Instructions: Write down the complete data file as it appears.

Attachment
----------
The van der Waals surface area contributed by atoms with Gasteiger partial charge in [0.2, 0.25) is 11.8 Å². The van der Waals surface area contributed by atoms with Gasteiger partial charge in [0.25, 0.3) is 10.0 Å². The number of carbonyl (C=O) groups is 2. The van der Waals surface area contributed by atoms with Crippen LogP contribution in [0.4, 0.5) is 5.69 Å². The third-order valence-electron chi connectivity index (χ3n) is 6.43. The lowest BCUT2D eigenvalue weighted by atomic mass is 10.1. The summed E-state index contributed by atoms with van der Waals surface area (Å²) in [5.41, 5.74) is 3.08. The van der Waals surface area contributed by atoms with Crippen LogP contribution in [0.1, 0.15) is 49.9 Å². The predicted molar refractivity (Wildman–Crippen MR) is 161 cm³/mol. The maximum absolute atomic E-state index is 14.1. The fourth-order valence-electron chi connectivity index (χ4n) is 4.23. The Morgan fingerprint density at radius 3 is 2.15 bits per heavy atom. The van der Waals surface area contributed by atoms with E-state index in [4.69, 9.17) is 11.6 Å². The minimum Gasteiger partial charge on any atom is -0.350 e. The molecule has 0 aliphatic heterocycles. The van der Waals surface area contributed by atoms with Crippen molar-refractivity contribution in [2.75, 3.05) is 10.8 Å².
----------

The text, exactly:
The van der Waals surface area contributed by atoms with Gasteiger partial charge in [0.2, 0.25) is 11.8 Å². The van der Waals surface area contributed by atoms with Gasteiger partial charge in [0.25, 0.3) is 10.0 Å². The number of carbonyl (C=O) groups is 2. The van der Waals surface area contributed by atoms with Crippen LogP contribution in [0.4, 0.5) is 5.69 Å². The third-order valence-electron chi connectivity index (χ3n) is 6.43. The lowest BCUT2D eigenvalue weighted by atomic mass is 10.1. The summed E-state index contributed by atoms with van der Waals surface area (Å²) in [5.41, 5.74) is 3.08. The van der Waals surface area contributed by atoms with Crippen LogP contribution in [0.1, 0.15) is 49.9 Å². The predicted molar refractivity (Wildman–Crippen MR) is 161 cm³/mol. The maximum absolute atomic E-state index is 14.1. The fourth-order valence-electron chi connectivity index (χ4n) is 4.23. The Morgan fingerprint density at radius 3 is 2.15 bits per heavy atom. The van der Waals surface area contributed by atoms with E-state index in [4.69, 9.17) is 11.6 Å². The minimum Gasteiger partial charge on any atom is -0.350 e. The molecule has 0 aliphatic heterocycles. The van der Waals surface area contributed by atoms with Crippen molar-refractivity contribution in [2.75, 3.05) is 10.8 Å².